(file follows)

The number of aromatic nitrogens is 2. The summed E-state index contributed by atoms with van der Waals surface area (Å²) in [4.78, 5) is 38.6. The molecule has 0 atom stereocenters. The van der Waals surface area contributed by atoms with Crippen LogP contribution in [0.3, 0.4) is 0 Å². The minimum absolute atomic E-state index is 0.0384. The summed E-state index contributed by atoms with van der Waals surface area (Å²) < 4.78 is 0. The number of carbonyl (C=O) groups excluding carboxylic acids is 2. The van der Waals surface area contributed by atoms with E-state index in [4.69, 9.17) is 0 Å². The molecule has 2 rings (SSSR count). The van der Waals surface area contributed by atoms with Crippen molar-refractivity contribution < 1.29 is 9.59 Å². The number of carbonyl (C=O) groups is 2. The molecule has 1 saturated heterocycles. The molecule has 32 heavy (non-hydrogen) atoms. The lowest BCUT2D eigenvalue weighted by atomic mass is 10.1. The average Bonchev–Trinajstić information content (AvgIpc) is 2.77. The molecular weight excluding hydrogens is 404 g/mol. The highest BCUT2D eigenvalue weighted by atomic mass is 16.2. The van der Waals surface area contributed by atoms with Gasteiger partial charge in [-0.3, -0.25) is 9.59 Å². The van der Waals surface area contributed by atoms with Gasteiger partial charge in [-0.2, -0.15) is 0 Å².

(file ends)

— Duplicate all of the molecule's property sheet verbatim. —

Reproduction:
The number of aromatic nitrogens is 2. The summed E-state index contributed by atoms with van der Waals surface area (Å²) in [4.78, 5) is 38.6. The molecule has 0 atom stereocenters. The van der Waals surface area contributed by atoms with Crippen LogP contribution in [0.3, 0.4) is 0 Å². The minimum absolute atomic E-state index is 0.0384. The summed E-state index contributed by atoms with van der Waals surface area (Å²) < 4.78 is 0. The number of carbonyl (C=O) groups excluding carboxylic acids is 2. The van der Waals surface area contributed by atoms with E-state index in [4.69, 9.17) is 0 Å². The molecule has 2 rings (SSSR count). The van der Waals surface area contributed by atoms with Crippen molar-refractivity contribution < 1.29 is 9.59 Å². The number of carbonyl (C=O) groups is 2. The molecule has 1 saturated heterocycles. The molecule has 32 heavy (non-hydrogen) atoms. The lowest BCUT2D eigenvalue weighted by atomic mass is 10.1. The average Bonchev–Trinajstić information content (AvgIpc) is 2.77. The molecular weight excluding hydrogens is 404 g/mol. The highest BCUT2D eigenvalue weighted by atomic mass is 16.2. The van der Waals surface area contributed by atoms with Gasteiger partial charge in [-0.3, -0.25) is 9.59 Å². The van der Waals surface area contributed by atoms with Gasteiger partial charge in [-0.2, -0.15) is 0 Å².